Most states’ laws prevent spouses from writing the other person entirely out of their will. If they tried to, a probate court could deem the will invalid.

5. You Have a Prenup

Having a prenup doesn’t invalidate but can override one. If there are conflicts between the two, a probate court will generally accept a prenup over a will.

The only time a will would take precedence is if the court can prove that the spouses didn’t enter into the prenup knowingly and voluntarily.

6. You Only Have a Copy of the Original Will

Probate courts generally only consider the original will valid. Copies don’t always hold up in court because it can be difficult to prove what happened to the original.

For example, a deceased family member could have given copies of their will to multiple family members and later destroyed the original but didn’t destroy all the copies. But it’s also possible that an upset family member not included in the will destroyed the original out of spite.

Therefore, the probate court will often assume the testator destroyed the original if you cannot find it.

How To Update a Will

Even though your will won’t expire, there may come a time when you want to revoke and update it. Aside from destroying it (i.e., shredding it, tearing it up, or burning it), there are other ways you can update an old will.

1. Create a New Will

Creating a new will effectively revokes the old one since the most current version would take precedence in probate court. You may need the help of an attorney to create a new one, but your state’s laws will dictate the steps you need to take to write a new will correctly.

2. Create a Codicil

A codicil is a document that acts as an addendum to a pre-existing will. You don’t necessarily need an attorney to create a codicil, but two witnesses (ideally those who are not beneficiaries) must sign it.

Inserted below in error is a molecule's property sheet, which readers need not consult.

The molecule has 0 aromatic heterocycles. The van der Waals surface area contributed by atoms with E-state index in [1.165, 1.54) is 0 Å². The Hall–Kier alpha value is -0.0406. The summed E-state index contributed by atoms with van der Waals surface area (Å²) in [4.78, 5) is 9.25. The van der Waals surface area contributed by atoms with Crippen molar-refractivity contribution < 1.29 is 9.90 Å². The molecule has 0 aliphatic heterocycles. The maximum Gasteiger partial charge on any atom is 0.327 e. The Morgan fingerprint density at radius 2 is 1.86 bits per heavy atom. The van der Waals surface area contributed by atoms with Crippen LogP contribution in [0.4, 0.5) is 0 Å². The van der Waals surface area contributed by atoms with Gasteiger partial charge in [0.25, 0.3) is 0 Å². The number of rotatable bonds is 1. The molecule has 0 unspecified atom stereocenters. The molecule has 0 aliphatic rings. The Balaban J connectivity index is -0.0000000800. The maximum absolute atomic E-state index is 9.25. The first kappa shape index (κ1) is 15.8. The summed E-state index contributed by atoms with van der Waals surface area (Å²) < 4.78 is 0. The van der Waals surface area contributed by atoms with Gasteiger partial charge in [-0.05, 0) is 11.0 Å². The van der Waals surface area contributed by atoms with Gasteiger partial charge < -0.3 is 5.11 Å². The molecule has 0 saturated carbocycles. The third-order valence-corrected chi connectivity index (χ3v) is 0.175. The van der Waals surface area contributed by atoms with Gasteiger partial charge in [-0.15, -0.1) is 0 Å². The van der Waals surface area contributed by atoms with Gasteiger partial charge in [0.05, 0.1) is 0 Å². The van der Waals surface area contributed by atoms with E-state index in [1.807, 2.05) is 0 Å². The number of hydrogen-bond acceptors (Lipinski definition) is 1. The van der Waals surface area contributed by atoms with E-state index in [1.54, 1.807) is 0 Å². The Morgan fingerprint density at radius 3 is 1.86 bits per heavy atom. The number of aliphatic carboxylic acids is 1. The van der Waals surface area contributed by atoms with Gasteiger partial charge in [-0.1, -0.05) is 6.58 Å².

The codicil also needs to be kept with the original will, and it’s helpful to have it verified and stamped by a notary.

3. Create a Personal Property Memorandum

A personal property memorandum is similar to a codicil., However, your original will must have referenced a personal property memorandum if you wish to utilize one. In most states, you don’t need an attorney or witnesses to create a personal property memorandum.

However, only some states recognize personal property memorandums as legally binding.

How Often Should You Update Your Will?

A will isn’t something you have to change often. Review it every three to five years to ensure you’re still satisfied with the beneficiaries you name and what they will receive when you pass.

It’s also a good idea to update your will whenever you experience a major life change. Examples include:

  • Getting married or divorced

  • Having a new child or grandchild

  • The death of a beneficiary

  • Acquiring new assets not listed in your original will

You can also update your will if you change your mind about what you want to leave a family member or wish to disinherit someone.

Keep Your Will Safe and Up-to-date With Trustworthy

Your will won’t expire, but incorrectly updating it can cause confusion and result in your assets not being distributed the way you want after you pass away. Consulting with an estate attorney can help ensure you don’t inadvertently invalidate your will when you update it.

If you’ve made many changes to your will, it’s also best to keep the most current version with any codicils or addendums in one place. Trustworthy’s digital storage system can help keep your files organized and secure.

This way, you can easily locate old versions of these files and reference them when you want to update them. Your family members will also know exactly where to find your will if you pass away.

Find out if Trustworthy is right for you with a 2-week free trial.